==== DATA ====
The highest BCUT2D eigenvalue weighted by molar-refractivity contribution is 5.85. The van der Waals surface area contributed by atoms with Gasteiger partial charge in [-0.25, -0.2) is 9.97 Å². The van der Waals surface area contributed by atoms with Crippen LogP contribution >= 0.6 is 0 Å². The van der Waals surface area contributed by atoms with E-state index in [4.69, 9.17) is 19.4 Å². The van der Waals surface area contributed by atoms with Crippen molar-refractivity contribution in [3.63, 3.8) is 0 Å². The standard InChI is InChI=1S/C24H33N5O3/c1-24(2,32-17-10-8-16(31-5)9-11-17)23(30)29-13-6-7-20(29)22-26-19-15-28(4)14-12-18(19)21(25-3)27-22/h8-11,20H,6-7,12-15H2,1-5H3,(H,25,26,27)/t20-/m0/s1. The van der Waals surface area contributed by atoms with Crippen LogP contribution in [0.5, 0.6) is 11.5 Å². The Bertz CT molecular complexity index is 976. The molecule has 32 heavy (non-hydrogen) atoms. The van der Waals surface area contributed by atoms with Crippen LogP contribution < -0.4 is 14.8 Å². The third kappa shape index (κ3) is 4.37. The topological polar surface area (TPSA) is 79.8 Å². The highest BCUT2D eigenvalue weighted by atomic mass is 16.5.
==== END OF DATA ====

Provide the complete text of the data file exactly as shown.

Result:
The highest BCUT2D eigenvalue weighted by molar-refractivity contribution is 5.85. The van der Waals surface area contributed by atoms with Gasteiger partial charge in [-0.25, -0.2) is 9.97 Å². The van der Waals surface area contributed by atoms with Crippen LogP contribution >= 0.6 is 0 Å². The van der Waals surface area contributed by atoms with E-state index in [4.69, 9.17) is 19.4 Å². The van der Waals surface area contributed by atoms with Crippen molar-refractivity contribution in [3.63, 3.8) is 0 Å². The standard InChI is InChI=1S/C24H33N5O3/c1-24(2,32-17-10-8-16(31-5)9-11-17)23(30)29-13-6-7-20(29)22-26-19-15-28(4)14-12-18(19)21(25-3)27-22/h8-11,20H,6-7,12-15H2,1-5H3,(H,25,26,27)/t20-/m0/s1. The van der Waals surface area contributed by atoms with Crippen LogP contribution in [0.5, 0.6) is 11.5 Å². The Bertz CT molecular complexity index is 976. The molecule has 32 heavy (non-hydrogen) atoms. The van der Waals surface area contributed by atoms with Crippen LogP contribution < -0.4 is 14.8 Å². The third kappa shape index (κ3) is 4.37. The topological polar surface area (TPSA) is 79.8 Å². The highest BCUT2D eigenvalue weighted by atomic mass is 16.5.